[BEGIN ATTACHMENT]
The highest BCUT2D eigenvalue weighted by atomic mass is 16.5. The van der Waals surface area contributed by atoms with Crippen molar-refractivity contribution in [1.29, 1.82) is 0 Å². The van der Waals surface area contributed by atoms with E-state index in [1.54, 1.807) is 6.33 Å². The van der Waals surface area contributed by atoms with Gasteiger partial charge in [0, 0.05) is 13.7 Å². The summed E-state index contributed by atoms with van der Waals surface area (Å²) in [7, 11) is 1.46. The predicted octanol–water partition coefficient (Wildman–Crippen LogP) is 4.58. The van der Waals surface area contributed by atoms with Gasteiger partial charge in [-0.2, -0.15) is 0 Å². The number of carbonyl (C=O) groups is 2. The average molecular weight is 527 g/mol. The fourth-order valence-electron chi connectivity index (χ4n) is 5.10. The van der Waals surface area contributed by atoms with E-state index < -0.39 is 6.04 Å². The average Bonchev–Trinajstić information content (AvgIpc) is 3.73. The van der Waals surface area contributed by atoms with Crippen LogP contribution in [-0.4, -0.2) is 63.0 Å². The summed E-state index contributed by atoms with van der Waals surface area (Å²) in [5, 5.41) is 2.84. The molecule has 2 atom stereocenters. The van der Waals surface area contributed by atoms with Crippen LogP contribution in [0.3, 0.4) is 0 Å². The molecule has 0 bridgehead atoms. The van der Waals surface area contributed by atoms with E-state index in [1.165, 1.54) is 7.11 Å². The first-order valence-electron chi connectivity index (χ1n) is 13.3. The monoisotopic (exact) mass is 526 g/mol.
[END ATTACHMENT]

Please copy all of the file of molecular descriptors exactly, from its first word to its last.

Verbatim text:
The highest BCUT2D eigenvalue weighted by atomic mass is 16.5. The van der Waals surface area contributed by atoms with Crippen molar-refractivity contribution in [1.29, 1.82) is 0 Å². The van der Waals surface area contributed by atoms with E-state index in [1.54, 1.807) is 6.33 Å². The van der Waals surface area contributed by atoms with Gasteiger partial charge in [0, 0.05) is 13.7 Å². The summed E-state index contributed by atoms with van der Waals surface area (Å²) in [7, 11) is 1.46. The predicted octanol–water partition coefficient (Wildman–Crippen LogP) is 4.58. The van der Waals surface area contributed by atoms with Gasteiger partial charge in [-0.2, -0.15) is 0 Å². The number of carbonyl (C=O) groups is 2. The average molecular weight is 527 g/mol. The fourth-order valence-electron chi connectivity index (χ4n) is 5.10. The van der Waals surface area contributed by atoms with E-state index < -0.39 is 6.04 Å². The average Bonchev–Trinajstić information content (AvgIpc) is 3.73. The van der Waals surface area contributed by atoms with Crippen LogP contribution in [-0.4, -0.2) is 63.0 Å². The summed E-state index contributed by atoms with van der Waals surface area (Å²) in [5, 5.41) is 2.84. The molecule has 2 atom stereocenters. The van der Waals surface area contributed by atoms with Crippen LogP contribution in [0.3, 0.4) is 0 Å². The molecule has 0 bridgehead atoms. The van der Waals surface area contributed by atoms with E-state index in [1.165, 1.54) is 7.11 Å². The first-order valence-electron chi connectivity index (χ1n) is 13.3. The monoisotopic (exact) mass is 526 g/mol.